He snugged Dolly into his shoulder and ushered Timmy through the lot as fast as stubby toddler legs would go. The west wind bit sharp, a sure sign of the coming winter. Once wind and cold and snow hit full force, his road crews would work nonstop to keep the valley and upland roads safe for travel, a busy and sometimes frantic season for northern highway departments. And a wedding, on top of itâ
But he was honored to help his sister. He loved her courage and tenacity. He loved her.
Timmy caught his foot on the edge of an all-weather mat as they stepped through the door. He sprawled onto the floor and burst into tears partially because he was brush burned, but mostly because it was nap time. The timing had seemed ideal when Kate & Company had suggested a weekend meeting. A Saturday afternoon, two kids napping, his aunt to babysit them and he'd take care of getting things going for his sister's special day.
Wanna hear God laugh? Tell Him your plans.
His mother's old adage hung true, especially today.
He bent low. Allison Kellor noticed him from the gracious, formal entry facing the street. She offered a sympathetic wince as he stood, gathering Timmy into his free arm. He strode forward, carrying both toddlers, and crossed the elegant entry as if he belonged there.
He turned toward the voice and took a deep breath. The beauty queen, of course, looking absolutely, perfectly put together from the thick auburn waves of hair to the designer outfit and red high heels.
He didn't belong there. She did. And maybe Aunt Tillie was rightâmaybe he was stupid to think he could handle spinning multiple plates in the air. A wave of negativity rose inside him.
He forced it down and faced the beautiful woman descending the curved, open stairway and said, “We made it.”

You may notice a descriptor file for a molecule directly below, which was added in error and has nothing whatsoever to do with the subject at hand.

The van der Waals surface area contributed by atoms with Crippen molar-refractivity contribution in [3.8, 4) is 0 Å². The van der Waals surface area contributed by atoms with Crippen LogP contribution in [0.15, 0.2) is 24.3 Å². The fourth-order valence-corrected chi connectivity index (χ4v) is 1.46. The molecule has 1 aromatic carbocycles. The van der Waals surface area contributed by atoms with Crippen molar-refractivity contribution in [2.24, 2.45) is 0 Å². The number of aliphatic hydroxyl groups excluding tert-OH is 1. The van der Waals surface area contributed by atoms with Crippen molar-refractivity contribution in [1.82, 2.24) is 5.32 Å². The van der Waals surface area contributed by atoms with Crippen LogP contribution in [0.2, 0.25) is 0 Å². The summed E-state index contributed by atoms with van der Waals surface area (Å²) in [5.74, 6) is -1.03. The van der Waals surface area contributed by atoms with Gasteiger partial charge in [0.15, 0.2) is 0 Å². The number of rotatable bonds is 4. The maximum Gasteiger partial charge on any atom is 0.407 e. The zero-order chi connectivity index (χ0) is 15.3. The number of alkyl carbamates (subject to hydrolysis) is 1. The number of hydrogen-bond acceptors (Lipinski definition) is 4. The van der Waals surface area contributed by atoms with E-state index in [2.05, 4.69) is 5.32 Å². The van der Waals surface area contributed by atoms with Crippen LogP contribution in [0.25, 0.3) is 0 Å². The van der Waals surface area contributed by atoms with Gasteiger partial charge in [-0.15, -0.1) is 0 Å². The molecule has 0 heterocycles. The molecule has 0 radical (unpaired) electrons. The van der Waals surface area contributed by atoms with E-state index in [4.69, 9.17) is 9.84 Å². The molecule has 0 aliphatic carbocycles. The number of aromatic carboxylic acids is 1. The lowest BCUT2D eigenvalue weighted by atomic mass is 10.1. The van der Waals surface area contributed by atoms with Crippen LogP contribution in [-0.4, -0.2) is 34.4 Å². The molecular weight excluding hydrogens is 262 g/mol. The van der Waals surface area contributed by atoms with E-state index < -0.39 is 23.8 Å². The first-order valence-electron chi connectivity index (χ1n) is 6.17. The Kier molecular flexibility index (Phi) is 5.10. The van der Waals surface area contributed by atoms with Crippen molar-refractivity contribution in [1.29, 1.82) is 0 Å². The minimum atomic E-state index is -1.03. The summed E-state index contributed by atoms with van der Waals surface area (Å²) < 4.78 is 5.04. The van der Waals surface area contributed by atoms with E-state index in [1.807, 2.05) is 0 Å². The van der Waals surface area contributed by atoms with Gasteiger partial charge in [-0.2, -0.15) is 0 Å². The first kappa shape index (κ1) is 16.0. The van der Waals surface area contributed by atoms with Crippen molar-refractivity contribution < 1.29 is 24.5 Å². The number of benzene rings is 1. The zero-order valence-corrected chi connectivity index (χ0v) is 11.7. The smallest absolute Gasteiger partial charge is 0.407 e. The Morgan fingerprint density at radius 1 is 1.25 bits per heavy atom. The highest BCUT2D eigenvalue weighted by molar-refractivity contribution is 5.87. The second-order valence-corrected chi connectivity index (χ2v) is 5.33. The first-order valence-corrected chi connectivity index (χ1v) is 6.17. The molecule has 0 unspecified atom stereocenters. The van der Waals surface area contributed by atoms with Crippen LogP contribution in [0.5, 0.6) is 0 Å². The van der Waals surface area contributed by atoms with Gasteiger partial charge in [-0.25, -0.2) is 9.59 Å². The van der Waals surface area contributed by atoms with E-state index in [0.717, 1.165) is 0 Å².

“So I see.”
For a split second he was tempted to make a run for it. But then the redhead came closer. She held out her arms. Normally effusive Timmy ducked his head, probably struck dumb by her beauty.
Her good looks weren't lost on Grant. This woman was downright appealing and absolutely lovely. That gave him reason enough to maintain his distance. He'd spent years thinking appearances mattered, then one broken heart later, he learned they shouldn't really matter at all.
“Ba.” Dolly peeked up at the woman and did something she hadn't done in a long time. She opened her arms to someone other than him, Aunt Tillie and the occupational therapist that stopped by the day care facility twice a week. “Oh, ba.”
“Come here, precious.” The redhead didn't seem to care that Dolly's face was blotched from anger, tears and ghastly unmentionable things she'd smeared on Grant's coat. Her little jacket was dotted with something unidentifiable and had remnants of vanilla wafer crushed into the zipper, but when the former beauty queen took her, Dolly wove two tiny hands into the prettiest red hair he'd ever seen and chortled. “Ba! Ba!”